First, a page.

Tuesday, August 30, 2011

The Freeman Art Gallery

Last Christmas, Joe and Amy gave me this gadget from Ikea...and it's brilliant! Gary hung it on the wall near our dining table, and so we get to look at it while we eat. Which is great, because it holds everything from cards, grandkid pictures, balloons and a handwritten Bible verse from Bryn to a Circus Program! I'm lovin my Art Gallery!

Monday, August 29, 2011

Quilting In My Blood

My maternal grandmother, famous seamstress on Miami Beach for ladies such as Mrs. Kellogs, and women from the Montgomery Ward family. They would send their limousines to pick her up and bring her to their homes for custom made dresses and other clothing. But my grandmother also made beautiful quilts, and her love for sewing and quilting in particular, was passed on to me. She taught me to sew and in the process, she passed on a love for it, whether it was in making clothes (which I did for my children) or in making quilts (which I'm doing for my grandchildren). Thus, it is not surprising that the yearning comes often and I dust off my old, but sturdy, sewing machine and warm up my hands and put on my glasses, to begin quilting again in earnest.





Having completed Michael's quilt (below), I still have other quilts to make for 3 of my grandchildren and another baby on the way. So I've been looking for ideas, trying out a few patterns, looking at material. Each quilt needs to be different, so that each child has one that is unique. I even hope to keep adding to their quilts over the years to come...either to enlarge them or to add embroidery or other personal touches. It's like leaving some of myself with each of my precious grandchildren.


Nursing Student # 3

From time to time I have the pleasure of hosting a Nursing Student, who part-way through their studies, will come to Niger to do an internship. This past week we had the pleasure of hosting Cecile, who is from Paris, France. She has been here for 6 weeks, but spent 5 of those weeks at our Mission Hospital out east getting some experience there. She did want to see the different opportunities for nurses serving in Niger, so she spent a day and a half with me out in my clinic. I think it was totally different from the nursing she did at our hospital, but she enjoyed the small clinic because of its' relational aspect with the patients. She has one more year of nurse's training and then she would like to look at possible places that she can be used overseas...and where God would like her to serve.
I really enjoyed having her with me and her adaptability. I'm gonna put in a request to my Heavenly Father that she join me in our growing medical ministry...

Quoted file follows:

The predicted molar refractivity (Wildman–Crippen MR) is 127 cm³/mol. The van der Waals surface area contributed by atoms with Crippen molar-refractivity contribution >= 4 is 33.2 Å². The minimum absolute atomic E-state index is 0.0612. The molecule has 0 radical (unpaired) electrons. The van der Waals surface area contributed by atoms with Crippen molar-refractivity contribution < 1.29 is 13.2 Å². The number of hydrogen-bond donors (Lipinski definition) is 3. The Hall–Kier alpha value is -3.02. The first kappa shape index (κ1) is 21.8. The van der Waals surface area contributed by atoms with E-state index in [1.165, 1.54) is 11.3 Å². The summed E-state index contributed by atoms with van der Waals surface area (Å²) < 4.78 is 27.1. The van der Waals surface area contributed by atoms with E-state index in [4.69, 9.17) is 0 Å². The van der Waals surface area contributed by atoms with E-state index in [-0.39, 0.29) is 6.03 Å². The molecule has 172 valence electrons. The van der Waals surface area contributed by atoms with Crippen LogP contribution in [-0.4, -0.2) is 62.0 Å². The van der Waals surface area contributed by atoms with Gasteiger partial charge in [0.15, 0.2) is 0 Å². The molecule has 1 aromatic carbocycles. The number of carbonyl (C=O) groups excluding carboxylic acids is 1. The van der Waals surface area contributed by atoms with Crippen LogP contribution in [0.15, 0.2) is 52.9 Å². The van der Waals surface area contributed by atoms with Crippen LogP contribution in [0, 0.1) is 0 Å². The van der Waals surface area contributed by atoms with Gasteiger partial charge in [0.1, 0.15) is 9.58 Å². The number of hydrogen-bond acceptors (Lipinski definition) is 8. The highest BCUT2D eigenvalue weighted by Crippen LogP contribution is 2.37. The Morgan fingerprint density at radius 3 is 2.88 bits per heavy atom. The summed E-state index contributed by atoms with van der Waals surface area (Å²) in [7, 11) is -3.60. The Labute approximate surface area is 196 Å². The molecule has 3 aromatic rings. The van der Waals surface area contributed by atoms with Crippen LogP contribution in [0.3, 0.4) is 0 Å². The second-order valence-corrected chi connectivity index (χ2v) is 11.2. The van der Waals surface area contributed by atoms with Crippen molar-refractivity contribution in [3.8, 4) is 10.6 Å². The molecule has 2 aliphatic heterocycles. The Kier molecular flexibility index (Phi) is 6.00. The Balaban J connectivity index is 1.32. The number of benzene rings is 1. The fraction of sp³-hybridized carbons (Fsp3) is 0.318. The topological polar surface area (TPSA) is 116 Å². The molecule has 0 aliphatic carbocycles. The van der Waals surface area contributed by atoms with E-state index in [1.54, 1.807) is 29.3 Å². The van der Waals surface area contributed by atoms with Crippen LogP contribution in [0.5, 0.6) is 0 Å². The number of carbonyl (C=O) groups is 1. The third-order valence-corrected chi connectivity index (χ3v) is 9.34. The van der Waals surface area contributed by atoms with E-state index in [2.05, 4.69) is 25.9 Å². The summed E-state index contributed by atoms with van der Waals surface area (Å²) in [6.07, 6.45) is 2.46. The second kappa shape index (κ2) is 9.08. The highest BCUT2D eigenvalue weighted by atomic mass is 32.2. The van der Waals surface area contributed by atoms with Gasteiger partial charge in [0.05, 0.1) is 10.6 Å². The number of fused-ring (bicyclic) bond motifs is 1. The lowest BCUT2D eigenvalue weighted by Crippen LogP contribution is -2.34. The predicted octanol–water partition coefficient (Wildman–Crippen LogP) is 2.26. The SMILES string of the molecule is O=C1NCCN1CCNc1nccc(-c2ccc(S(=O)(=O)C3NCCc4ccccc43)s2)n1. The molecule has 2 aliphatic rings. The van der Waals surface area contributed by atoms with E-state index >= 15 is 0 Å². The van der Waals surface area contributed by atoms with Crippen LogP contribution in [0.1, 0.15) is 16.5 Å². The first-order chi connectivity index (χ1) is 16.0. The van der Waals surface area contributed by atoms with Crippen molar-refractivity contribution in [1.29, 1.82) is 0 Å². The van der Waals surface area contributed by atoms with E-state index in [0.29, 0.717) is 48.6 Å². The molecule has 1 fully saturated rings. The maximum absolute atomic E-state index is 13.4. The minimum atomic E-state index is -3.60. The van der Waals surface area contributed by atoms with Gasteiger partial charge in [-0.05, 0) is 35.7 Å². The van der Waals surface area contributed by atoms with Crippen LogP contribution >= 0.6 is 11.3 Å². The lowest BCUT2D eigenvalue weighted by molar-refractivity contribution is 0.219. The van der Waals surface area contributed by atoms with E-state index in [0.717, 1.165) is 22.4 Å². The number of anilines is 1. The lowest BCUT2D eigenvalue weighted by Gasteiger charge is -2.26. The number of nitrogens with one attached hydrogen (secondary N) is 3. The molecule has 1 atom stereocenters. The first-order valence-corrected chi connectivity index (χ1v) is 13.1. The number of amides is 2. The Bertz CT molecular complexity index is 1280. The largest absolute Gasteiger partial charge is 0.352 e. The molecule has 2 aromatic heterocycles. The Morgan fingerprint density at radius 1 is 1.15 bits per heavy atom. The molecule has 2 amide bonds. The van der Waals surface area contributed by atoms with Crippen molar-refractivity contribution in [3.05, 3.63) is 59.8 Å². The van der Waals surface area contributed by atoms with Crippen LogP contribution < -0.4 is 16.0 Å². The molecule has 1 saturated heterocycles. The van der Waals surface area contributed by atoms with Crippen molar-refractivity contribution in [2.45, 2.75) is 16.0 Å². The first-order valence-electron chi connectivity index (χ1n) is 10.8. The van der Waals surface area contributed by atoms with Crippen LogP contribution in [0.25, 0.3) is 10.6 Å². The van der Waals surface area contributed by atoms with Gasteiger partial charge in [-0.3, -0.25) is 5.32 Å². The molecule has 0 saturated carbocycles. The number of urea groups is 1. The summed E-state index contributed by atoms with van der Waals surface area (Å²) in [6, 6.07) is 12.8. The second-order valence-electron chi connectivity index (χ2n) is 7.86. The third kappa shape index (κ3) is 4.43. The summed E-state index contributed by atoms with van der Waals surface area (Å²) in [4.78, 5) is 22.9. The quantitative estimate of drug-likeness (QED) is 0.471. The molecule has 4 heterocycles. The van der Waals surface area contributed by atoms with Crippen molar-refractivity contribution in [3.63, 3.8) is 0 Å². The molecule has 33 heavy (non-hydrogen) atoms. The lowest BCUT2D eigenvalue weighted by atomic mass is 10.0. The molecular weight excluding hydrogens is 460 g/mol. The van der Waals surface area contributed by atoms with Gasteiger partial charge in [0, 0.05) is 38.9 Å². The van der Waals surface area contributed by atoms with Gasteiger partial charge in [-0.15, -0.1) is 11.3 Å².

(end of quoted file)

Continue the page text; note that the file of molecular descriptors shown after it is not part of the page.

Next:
Tuesday, August 16, 2011

Trombidium Grandissimum*

*Red Velvet BugOne small thing I like about our rainy season is that it brings out many of our beautiful bugs which are not seen too much during the dry. Last weekend, when 3 of our adopted “grandkids” were out visiting us in Makalondi, one activity we did was to take them on a hike of our “mountain” (which is really a higher elevation of ground…a tall hill) and begin a scavenger hunt. One of the items to find on the list, was a Red Velvet bug which is usually found in softer soil…like in a freshly planted field. I prepared the kids for the fact that they probably wouldn’t find a Red Velvet bug on the mountain, but that didn’t deter them from looking for one anyway.

What did happen was that in looking for the Red Velvet bug, they found all sorts of other interesting and beautiful bugs....2 of which were also another type of red bug!





















They also turned up an iridescent blue green beetle and two other beetles which blended into the surrounding lava rock landscape
























The next day, we picnicked under a tree beside a large field of young millet plants. After eating we took off to see if we could track down a Red Velvet bug and lo and behold, we immediately found one. Since one of the kids claimed that one, it meant that we needed to find two more. After searching for awhile, some nearby Gourma children joined in the hunt and we came up with two more bugs.


There are now Red Velvet bugs living in a jar of moist, sandy earth in the Rideout home in the city…


When I googled these bugs, I found out that they also can be commonly found in India and I even found one pictured in North Carolina! They live in the earth, but come out when the soil is moist.


They also seem indestructible: when my niece was visiting us one summer she kept one in a lidded jar in her room at our home. She had to leave it behind when she left and so it remained behind something on our desk. It was forgotten. One day nearly 6 or 7 mos. Later, I saw the jar and realized what it was. I took it outside to empty it out, expecting a bad smell. When I emptied the contents on the ground, you can imagine my surprise when Mr. Red Velvet started walking away! What had he been breathing in that jar? What had he eaten?


Though I haven’t read anything about these bugs hibernating, I wonder if that was what he was doing! Amazing!